Ever heard a gospel presentation that went something like this:
“We are sinners and our sin separates us from God. But Jesus died on the cross and rose again so we could be forgiven. If you ask him to save you, He will. Would you like to pray and ask Him to come into your life?”
Most of us probably have. We have probably even said those things. I know I have. While there is not anything wrong with those statements in a stand alone sense, in a gospel presentation they are incomplete.
“What?!” you may ask.
“But they mention that sin is what separates us from God!”
“They mention forgiveness!”
“They mention Jesus dying on the cross and rising again!”
“They even asked them to pray!”
“What’s the problem?!”
I have one word for you.
Without this word, the gospel message falls flat – in fact, it is downright wrong.
So what does propitiation mean?
Propitiation is a sacrifice that takes away wrath. More specifically, a substitute payment made in the place of, or on behalf of, another that satisfies the debt they owe, thus satisfying justice and reconciling them to the one to whom payment was due.
So why does propitiation matter? Why isn’t it enough to just say that Jesus died on the cross to forgive our sins so we could go to heaven?
“Aren’t you being nit-picky?” you may ask.
Yes, but we should be.
Yes, our sin separates us from God. But why?
Yes, Jesus died on the cross and rose again. But what does that do for me?
Yes, He can forgive us of our sin. But how??
Why does all of this matter? How does that save me?
If you leave this part out of your gospel presentation, you’re not truly presenting the gospel.
In his letter to the Roman believers, Paul writes, “for all have sinned and fall short of the glory of God, and are justified by his grace as a gift, through the redemption that is in Christ Jesus, whom God put forward as a propitiation by his blood, to be received by faith. This was to show God’s righteousness, because in his divine forbearance he had passed over former sins” (Romans 3:23-25).
Similarly, the apostle John writes, “In this is love, not that we have loved God but that he loved us and sent his Son to be the propitiation for our sins.” (1 John 4:10)
God is the just and holy judge of the whole universe. He made us and gave us His laws to follow for our good. When we disobey those laws (that’s called sin), we are violating a holy God’s perfect justice system, and therefore deserve to be punished.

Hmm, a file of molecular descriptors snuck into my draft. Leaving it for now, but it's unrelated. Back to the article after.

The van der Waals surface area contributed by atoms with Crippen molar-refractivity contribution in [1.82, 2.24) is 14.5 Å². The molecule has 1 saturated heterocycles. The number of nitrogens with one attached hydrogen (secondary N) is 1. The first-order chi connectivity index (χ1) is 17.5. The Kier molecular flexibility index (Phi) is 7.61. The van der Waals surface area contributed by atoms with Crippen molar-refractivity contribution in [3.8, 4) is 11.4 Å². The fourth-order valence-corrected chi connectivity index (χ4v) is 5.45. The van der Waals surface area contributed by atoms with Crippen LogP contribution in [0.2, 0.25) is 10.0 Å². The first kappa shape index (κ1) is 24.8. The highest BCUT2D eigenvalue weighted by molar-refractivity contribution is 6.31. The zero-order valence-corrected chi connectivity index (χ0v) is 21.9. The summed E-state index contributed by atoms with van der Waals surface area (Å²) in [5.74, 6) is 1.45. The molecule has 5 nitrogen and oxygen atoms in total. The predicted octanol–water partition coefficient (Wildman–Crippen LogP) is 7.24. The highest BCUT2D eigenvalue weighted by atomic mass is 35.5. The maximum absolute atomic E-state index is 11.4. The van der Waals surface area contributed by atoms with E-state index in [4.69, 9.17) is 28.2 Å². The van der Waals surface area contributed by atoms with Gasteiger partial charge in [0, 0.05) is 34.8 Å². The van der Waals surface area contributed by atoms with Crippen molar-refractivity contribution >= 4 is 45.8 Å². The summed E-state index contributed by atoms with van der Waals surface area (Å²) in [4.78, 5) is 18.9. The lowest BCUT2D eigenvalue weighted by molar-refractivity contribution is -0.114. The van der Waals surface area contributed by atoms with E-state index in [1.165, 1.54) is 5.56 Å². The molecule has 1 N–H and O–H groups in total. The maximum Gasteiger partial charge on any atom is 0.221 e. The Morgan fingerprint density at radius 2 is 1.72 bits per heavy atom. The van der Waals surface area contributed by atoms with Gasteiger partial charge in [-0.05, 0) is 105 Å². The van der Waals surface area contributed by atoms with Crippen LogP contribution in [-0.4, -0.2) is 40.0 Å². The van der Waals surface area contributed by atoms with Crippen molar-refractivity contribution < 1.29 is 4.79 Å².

That’s what any good judge in any courtroom would do. Justice must be satisfied. A payment must be made.
The Bible makes it clear that what we deserve, or earn, for our sin is death (Romans 6:23), and that without the shedding of blood there is no forgiveness of sin (Hebrews 9:22). We would be left in a literal and eternal hell, never being able to satisfy our sin debt.
When Jesus died on the cross, he took the place that we deserved to be: crucified as a criminal against a holy God. On our behalf, he made the payment to God that our sins required.
Jesus paid the blood sacrifice that bought our forgiveness. He gave his life to pardon us from the death penalty we deserved.
He rose again to secure us resurrection life.
His atoning sacrifice appeased the Father’s wrath against our sin and reconciled us to the just judge of the universe. Jesus made the way into heaven open for us if by God’s grace we have faith in Christ as our propitiation.
So propitiation matters.
Without it, we either have . . .
- a God who is not just or good because he would have to ignore his own laws and turn a blind eye to sin in order to let people into heaven, OR
- no hope of heaven because there would have been no actual payment for our sins.
Our faith would be in vain.
A gospel presentation without propitiation leads people up to the cross of Christ and leaves them there confused. We need the message about the death and resurrection of Christ to tell us WHY it should matter to us and HOW it applies to us. We need propitiation for the gospel for it to mean anything.
Otherwise, all we have is the Son of God hanging on a piece of wood and a bunch of religious words.
Christ is our Savior. But only if he is our propitiation.